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LPI Linux Essentials Exam 010-160 - Topic 3.3 - Create & Execute a Shell Script

A shell script is a computer program that contains a series of commands written in a shell scripting language, such as Bash (Bourne Again SHell). It is designed to be executed by a shell interpreter. Shell scripts provide a convenient and powerful way to automate tasks and execute complex operations by combining multiple commands into a single script.

Shell scripts can perform a wide range of functions, from simple tasks like file manipulation and system administration to more complex operations like process management and network programming. They can interact with the operating system, execute system commands, manipulate files and directories, control program flow with conditionals and loops, and handle user input and output.

One of the primary advantages of shell scripting is its flexibility and portability across different Unix-like systems. Shell scripts are interpreted rather than compiled, allowing for easy modification and quick testing. They can also be used as a scripting language for system administration, automating repetitive tasks, and creating customized solutions.


There are several shell interpreters available that can execute shell scripts. Here are some commonly used ones:

  • bash (Bourne Again SHell): Bash is one of the most popular and widely used shell interpreters. It is the default shell on most Linux distributions.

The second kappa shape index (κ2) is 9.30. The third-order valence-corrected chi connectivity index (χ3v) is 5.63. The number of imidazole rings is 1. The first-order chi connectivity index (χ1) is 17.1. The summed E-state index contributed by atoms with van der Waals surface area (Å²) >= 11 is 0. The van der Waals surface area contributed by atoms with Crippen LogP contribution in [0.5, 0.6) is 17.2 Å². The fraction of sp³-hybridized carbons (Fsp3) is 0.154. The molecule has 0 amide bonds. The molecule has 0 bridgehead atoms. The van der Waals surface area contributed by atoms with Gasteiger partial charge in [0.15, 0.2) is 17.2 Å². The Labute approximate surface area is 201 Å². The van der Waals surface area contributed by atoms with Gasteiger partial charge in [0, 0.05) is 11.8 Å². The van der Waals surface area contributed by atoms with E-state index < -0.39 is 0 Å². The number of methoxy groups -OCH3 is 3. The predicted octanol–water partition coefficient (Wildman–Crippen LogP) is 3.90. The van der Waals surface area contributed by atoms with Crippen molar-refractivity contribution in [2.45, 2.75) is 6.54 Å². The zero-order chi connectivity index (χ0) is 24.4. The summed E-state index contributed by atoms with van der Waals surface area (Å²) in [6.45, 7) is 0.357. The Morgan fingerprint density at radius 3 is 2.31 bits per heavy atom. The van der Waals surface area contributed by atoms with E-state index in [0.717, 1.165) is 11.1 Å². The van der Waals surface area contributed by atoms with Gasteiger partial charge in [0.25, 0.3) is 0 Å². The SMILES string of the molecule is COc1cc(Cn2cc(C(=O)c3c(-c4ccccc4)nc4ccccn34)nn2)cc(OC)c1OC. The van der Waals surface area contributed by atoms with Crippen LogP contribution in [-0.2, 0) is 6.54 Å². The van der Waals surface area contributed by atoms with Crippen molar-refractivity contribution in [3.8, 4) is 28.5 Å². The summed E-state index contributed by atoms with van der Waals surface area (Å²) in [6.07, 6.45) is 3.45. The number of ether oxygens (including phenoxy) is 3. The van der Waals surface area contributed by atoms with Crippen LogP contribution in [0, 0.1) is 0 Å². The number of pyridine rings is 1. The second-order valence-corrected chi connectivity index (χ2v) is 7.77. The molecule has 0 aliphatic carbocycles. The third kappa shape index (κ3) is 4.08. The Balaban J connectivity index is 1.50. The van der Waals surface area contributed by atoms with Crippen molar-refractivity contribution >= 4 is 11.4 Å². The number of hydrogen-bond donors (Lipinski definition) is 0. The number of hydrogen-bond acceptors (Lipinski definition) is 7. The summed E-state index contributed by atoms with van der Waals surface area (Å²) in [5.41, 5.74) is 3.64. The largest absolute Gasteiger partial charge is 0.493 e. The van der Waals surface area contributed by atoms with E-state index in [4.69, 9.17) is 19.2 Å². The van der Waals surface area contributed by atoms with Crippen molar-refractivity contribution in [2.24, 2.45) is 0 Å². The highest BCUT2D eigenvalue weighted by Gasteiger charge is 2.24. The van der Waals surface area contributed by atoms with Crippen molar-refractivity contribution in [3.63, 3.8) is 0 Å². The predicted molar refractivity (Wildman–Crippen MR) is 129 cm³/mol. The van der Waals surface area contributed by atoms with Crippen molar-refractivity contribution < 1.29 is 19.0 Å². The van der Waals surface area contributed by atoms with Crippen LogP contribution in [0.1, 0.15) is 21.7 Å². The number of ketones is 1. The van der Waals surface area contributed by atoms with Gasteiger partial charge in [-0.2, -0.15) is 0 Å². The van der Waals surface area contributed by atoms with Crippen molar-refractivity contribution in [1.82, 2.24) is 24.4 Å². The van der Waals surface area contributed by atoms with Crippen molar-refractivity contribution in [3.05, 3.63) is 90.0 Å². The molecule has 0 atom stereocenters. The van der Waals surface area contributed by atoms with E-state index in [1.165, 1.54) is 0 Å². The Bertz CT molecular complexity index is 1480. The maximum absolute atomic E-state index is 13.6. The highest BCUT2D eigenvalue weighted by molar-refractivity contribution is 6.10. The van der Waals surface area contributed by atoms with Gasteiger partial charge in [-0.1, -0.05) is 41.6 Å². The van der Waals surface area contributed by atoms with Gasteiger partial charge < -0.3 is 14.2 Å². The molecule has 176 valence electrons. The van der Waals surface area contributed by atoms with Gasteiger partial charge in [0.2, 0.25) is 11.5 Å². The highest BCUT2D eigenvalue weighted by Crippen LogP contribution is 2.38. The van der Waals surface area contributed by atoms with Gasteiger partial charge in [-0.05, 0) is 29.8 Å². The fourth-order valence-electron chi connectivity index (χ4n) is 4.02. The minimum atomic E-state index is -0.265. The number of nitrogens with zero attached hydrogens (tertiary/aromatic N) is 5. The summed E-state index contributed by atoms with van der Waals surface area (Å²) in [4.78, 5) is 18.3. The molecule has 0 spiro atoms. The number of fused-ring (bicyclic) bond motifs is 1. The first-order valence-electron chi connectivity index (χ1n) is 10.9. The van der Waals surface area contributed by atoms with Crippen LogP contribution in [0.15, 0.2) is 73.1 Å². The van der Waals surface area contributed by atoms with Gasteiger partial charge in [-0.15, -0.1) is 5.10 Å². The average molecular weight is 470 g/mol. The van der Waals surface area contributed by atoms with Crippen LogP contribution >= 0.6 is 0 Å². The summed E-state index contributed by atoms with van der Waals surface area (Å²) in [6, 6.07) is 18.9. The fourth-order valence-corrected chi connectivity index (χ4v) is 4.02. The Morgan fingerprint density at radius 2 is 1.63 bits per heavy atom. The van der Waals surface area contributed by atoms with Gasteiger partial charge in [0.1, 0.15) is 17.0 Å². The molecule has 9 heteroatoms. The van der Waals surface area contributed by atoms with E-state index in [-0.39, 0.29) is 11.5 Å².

• sh (Bourne Shell): Bourne Shell was one of the original Unix shells and serves as the basis for many other shells. It is available on most Unix-like systems.
  • csh (C Shell): C Shell is a shell with a syntax resembling the C programming language. It offers additional features like command-line editing and history. It is commonly found on BSD-based systems.
  • ksh (Korn Shell): Korn Shell: The Korn Shell (ksh) is a powerful and versatile shell that incorporates features from the Bourne shell (sh) and the C shell (csh). It offers advanced scripting capabilities, command-line editing, and programmable command-line completion.
  • tcsh (TENEX C Shell): TENEX C Shell is an extended version of C Shell that incorporates additional features and improvements. It is known for its interactive command-line editing capabilities.
  • zsh (Z Shell): Zsh is an extended shell that includes features from various shells, including Bash, Korn Shell, and C shell. It provides advanced command-line editing, powerful scripting capabilities, and extensive customization options.

These are just a few examples of shell interpreters, and there are others available as well. The choice of shell interpreter depends on the specific requirements and preferences of the user or system administrator.

shebang / shabang / hashbang

The shebang tells the system which interpreter should be used to execute the script. In the case of a bash script, the shebang is typically written as:


Let's break down the shebang line:

  • The first two characters, #!, indicate to the system that this is a shebang line.
  • Following the shebang indicator is the path to the interpreter, in this case, /bin/bash. It specifies the location of the Bash interpreter executable on the system.
  • After the interpreter's path, any additional arguments or options can be provided. For example, #!/bin/bash -e would start the script with the -e option, which causes the script to exit immediately if any command within it fails.

When you run a script with a shebang line, the system looks at the specified interpreter, such as /bin/bash, and passes the script file to that interpreter for execution. This allows you to write scripts in different programming languages and have them automatically executed by the appropriate interpreter.